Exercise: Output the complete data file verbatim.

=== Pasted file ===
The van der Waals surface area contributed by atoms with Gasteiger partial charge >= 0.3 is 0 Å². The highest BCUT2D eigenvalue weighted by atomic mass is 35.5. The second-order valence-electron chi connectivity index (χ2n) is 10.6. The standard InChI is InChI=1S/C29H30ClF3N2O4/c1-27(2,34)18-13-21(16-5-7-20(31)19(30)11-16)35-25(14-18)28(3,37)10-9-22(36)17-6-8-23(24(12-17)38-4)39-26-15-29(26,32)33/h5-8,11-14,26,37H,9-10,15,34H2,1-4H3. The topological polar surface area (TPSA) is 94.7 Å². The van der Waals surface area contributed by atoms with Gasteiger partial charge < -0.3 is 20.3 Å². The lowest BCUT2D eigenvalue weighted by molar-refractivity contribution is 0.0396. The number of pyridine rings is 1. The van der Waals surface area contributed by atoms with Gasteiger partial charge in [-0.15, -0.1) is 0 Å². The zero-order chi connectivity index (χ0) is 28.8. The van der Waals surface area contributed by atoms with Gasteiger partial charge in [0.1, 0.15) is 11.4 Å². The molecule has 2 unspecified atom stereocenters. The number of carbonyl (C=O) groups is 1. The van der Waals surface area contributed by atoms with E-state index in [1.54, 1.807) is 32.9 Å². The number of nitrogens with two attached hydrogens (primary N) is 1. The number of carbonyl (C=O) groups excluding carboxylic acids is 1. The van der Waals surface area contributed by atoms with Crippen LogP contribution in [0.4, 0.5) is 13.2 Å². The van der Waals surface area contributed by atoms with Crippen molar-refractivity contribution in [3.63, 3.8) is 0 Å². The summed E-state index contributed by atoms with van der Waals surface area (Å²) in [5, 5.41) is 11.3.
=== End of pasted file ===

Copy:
The van der Waals surface area contributed by atoms with Gasteiger partial charge >= 0.3 is 0 Å². The highest BCUT2D eigenvalue weighted by atomic mass is 35.5. The second-order valence-electron chi connectivity index (χ2n) is 10.6. The standard InChI is InChI=1S/C29H30ClF3N2O4/c1-27(2,34)18-13-21(16-5-7-20(31)19(30)11-16)35-25(14-18)28(3,37)10-9-22(36)17-6-8-23(24(12-17)38-4)39-26-15-29(26,32)33/h5-8,11-14,26,37H,9-10,15,34H2,1-4H3. The topological polar surface area (TPSA) is 94.7 Å². The van der Waals surface area contributed by atoms with Gasteiger partial charge < -0.3 is 20.3 Å². The lowest BCUT2D eigenvalue weighted by molar-refractivity contribution is 0.0396. The number of pyridine rings is 1. The van der Waals surface area contributed by atoms with Gasteiger partial charge in [-0.15, -0.1) is 0 Å². The zero-order chi connectivity index (χ0) is 28.8. The van der Waals surface area contributed by atoms with Gasteiger partial charge in [0.1, 0.15) is 11.4 Å². The molecule has 2 unspecified atom stereocenters. The number of carbonyl (C=O) groups is 1. The van der Waals surface area contributed by atoms with E-state index in [1.54, 1.807) is 32.9 Å². The number of nitrogens with two attached hydrogens (primary N) is 1. The number of carbonyl (C=O) groups excluding carboxylic acids is 1. The van der Waals surface area contributed by atoms with Crippen LogP contribution in [0.4, 0.5) is 13.2 Å². The van der Waals surface area contributed by atoms with Crippen molar-refractivity contribution in [3.63, 3.8) is 0 Å². The summed E-state index contributed by atoms with van der Waals surface area (Å²) in [5, 5.41) is 11.3.